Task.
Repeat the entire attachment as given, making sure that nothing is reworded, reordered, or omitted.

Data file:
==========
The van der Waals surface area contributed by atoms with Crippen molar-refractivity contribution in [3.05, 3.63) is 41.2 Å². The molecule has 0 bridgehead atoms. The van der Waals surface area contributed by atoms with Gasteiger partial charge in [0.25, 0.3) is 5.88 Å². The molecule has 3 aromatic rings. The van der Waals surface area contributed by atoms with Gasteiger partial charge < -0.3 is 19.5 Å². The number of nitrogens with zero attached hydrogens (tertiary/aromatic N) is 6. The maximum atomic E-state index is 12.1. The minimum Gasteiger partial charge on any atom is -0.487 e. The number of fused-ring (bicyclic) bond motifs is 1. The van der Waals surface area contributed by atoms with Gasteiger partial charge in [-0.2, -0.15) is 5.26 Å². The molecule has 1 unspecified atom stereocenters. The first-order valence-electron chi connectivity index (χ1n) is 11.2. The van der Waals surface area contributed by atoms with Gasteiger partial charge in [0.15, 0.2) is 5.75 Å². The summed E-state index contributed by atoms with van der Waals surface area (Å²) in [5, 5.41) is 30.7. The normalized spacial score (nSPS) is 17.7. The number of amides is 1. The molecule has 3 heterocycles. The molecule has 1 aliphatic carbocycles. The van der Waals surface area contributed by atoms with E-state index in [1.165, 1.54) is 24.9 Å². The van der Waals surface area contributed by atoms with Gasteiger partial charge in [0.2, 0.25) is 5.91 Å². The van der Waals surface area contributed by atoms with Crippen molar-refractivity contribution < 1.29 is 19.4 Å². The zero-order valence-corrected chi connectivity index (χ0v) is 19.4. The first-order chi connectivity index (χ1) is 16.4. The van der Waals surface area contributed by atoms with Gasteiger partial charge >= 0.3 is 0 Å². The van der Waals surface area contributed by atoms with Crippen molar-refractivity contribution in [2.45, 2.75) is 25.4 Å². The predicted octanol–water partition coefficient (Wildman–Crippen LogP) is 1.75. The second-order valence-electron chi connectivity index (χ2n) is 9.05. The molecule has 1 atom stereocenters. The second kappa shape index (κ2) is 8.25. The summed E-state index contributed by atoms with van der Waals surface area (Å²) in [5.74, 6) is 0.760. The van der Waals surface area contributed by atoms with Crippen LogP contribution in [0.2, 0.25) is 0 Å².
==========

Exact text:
The van der Waals surface area contributed by atoms with Crippen molar-refractivity contribution in [3.05, 3.63) is 41.2 Å². The molecule has 0 bridgehead atoms. The van der Waals surface area contributed by atoms with Gasteiger partial charge in [0.25, 0.3) is 5.88 Å². The molecule has 3 aromatic rings. The van der Waals surface area contributed by atoms with Gasteiger partial charge < -0.3 is 19.5 Å². The number of nitrogens with zero attached hydrogens (tertiary/aromatic N) is 6. The maximum atomic E-state index is 12.1. The minimum Gasteiger partial charge on any atom is -0.487 e. The number of fused-ring (bicyclic) bond motifs is 1. The van der Waals surface area contributed by atoms with Gasteiger partial charge in [-0.2, -0.15) is 5.26 Å². The molecule has 1 unspecified atom stereocenters. The first-order valence-electron chi connectivity index (χ1n) is 11.2. The van der Waals surface area contributed by atoms with Gasteiger partial charge in [0.15, 0.2) is 5.75 Å². The summed E-state index contributed by atoms with van der Waals surface area (Å²) in [5, 5.41) is 30.7. The normalized spacial score (nSPS) is 17.7. The number of amides is 1. The molecule has 3 heterocycles. The molecule has 1 aliphatic carbocycles. The van der Waals surface area contributed by atoms with E-state index in [1.165, 1.54) is 24.9 Å². The van der Waals surface area contributed by atoms with Gasteiger partial charge in [0.2, 0.25) is 5.91 Å². The van der Waals surface area contributed by atoms with Crippen molar-refractivity contribution < 1.29 is 19.4 Å². The zero-order valence-corrected chi connectivity index (χ0v) is 19.4. The first-order chi connectivity index (χ1) is 16.4. The van der Waals surface area contributed by atoms with Gasteiger partial charge >= 0.3 is 0 Å². The van der Waals surface area contributed by atoms with Crippen molar-refractivity contribution in [2.45, 2.75) is 25.4 Å². The predicted octanol–water partition coefficient (Wildman–Crippen LogP) is 1.75. The second-order valence-electron chi connectivity index (χ2n) is 9.05. The molecule has 1 atom stereocenters. The second kappa shape index (κ2) is 8.25. The summed E-state index contributed by atoms with van der Waals surface area (Å²) in [5.74, 6) is 0.760. The van der Waals surface area contributed by atoms with Crippen LogP contribution in [0.2, 0.25) is 0 Å².